2003 CES, Day One

The Consumer Electronics Show (CES) officially starts Thursday, but tradition has established Wednesday as the day several major consumer electronics manufacturers hold press events, hoping to get their messages across before the full-scale onslaught of dealers.

And, as far as audio goes, that message is centered around both wired and wireless networked audio components. Pioneer, Panasonic, Onkyo, Rotel, Philips and others are emphasizing that all audio products should be connected to each other and the Internet, and be able to share content throughout a home. Pioneer went out of its way to state that networks will not necessarily involve a PC, but instead consist of dedicated music server-like components.

Philips' Gottfried Dutne said that his company will be using WiFI, Bluetooth, and other wireless technologies to enable products to share control and content. While audio networking was a hot-ticket item, there was a striking lack of emphasis on SACD hardware in the Philips presentation. Perhaps the company is holding back SACD news until the separate Sony and Philips SACD event scheduled for Friday night. (Sony's kickoff press conference, on the other hand, touched all bases, with home wireless networking, SACD, and high-definition video playback via a blue-laser disc player all mentioned and/or demonstrated. However, a Sony spokesman confirmed that the big SACD news will be announced Friday.)

Denon and Linn, on the other hand, premiered DVD-Audio/DVD-V/SACD players, thus joining the ranks of Pioneer, Marantz, Onkyo, and several others in offering universal machines. Denon's new model, the DVD-2900, is $999 at retail. It incorporates Burr-Brown DSD-1790 24-bit/192kHz audio D/A converters as well as full digital bass management for DVD-Audio and SACD with selectable crossover slopes. The new universal player from Linn, announced earlier last month, has been named the Unidisk 1.1.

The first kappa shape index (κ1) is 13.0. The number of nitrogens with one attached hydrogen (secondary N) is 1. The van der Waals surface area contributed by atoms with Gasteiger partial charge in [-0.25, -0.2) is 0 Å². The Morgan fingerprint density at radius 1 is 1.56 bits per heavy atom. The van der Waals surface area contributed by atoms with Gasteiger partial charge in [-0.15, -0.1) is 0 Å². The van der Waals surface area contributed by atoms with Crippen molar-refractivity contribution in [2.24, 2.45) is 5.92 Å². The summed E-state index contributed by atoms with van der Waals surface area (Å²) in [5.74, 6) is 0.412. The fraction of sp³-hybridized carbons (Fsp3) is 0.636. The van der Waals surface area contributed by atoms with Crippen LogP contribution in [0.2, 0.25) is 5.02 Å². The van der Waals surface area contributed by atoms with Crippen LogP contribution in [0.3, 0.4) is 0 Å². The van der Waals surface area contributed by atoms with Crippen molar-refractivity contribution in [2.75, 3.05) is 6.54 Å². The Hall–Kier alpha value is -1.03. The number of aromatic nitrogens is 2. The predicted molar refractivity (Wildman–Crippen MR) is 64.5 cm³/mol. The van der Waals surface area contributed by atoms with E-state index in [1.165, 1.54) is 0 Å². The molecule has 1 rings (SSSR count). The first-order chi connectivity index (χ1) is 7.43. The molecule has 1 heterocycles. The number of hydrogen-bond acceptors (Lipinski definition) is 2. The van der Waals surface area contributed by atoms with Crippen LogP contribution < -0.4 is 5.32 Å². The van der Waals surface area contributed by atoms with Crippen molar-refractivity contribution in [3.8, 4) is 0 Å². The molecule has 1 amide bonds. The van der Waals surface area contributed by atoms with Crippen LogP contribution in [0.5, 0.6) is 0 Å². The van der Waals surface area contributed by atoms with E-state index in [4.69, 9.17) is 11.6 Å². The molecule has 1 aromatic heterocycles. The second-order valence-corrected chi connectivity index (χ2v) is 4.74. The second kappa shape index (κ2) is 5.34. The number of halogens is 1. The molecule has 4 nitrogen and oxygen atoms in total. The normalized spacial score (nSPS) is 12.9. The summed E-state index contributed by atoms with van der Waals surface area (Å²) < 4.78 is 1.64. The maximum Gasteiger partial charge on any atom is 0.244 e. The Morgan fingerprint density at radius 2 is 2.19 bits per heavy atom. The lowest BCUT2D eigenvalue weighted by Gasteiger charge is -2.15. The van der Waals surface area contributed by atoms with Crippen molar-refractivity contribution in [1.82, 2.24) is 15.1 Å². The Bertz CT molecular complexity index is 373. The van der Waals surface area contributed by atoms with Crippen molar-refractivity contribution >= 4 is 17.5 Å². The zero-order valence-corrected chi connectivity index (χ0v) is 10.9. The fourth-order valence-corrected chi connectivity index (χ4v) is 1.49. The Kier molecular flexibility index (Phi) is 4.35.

The ranks of companies not offering universal players are rapidly dwindling—soon, it seems, they will boast only Sony and Philips.

The digital satellite radio battle is heating up with both Sirius and XM competing for market acceptance. XM revealed that it now has 360,000 subscribers and continues to make deals with auto makers such as Honda, Cadillac, and Nissan to install radios in new cars. Sirius, which boasts commercial-free service (XM runs commercials on most of its channels), is touting its new home receivers from Kenwood and Audiovox, which are expected to be available mid-2003. Sirius says the home receivers will display artist name, song title, channel name, and category. Sirius also demoed a live video broadcast over its network.

Just prior to the show, we received news that speaker manufacturer Atlantic Technology has been acquired by The OAC Group, a management and consulting firm headed by Oscar A. Ciornei. Since its founding in 1989, Atlantic Technology has been organized as a closely-held corporation, with Avi Shapira as Chairman and Peter Tribeman as president. Under the new organization, Ciornei will assume the position of CEO and Tribeman will become chairman of the board.

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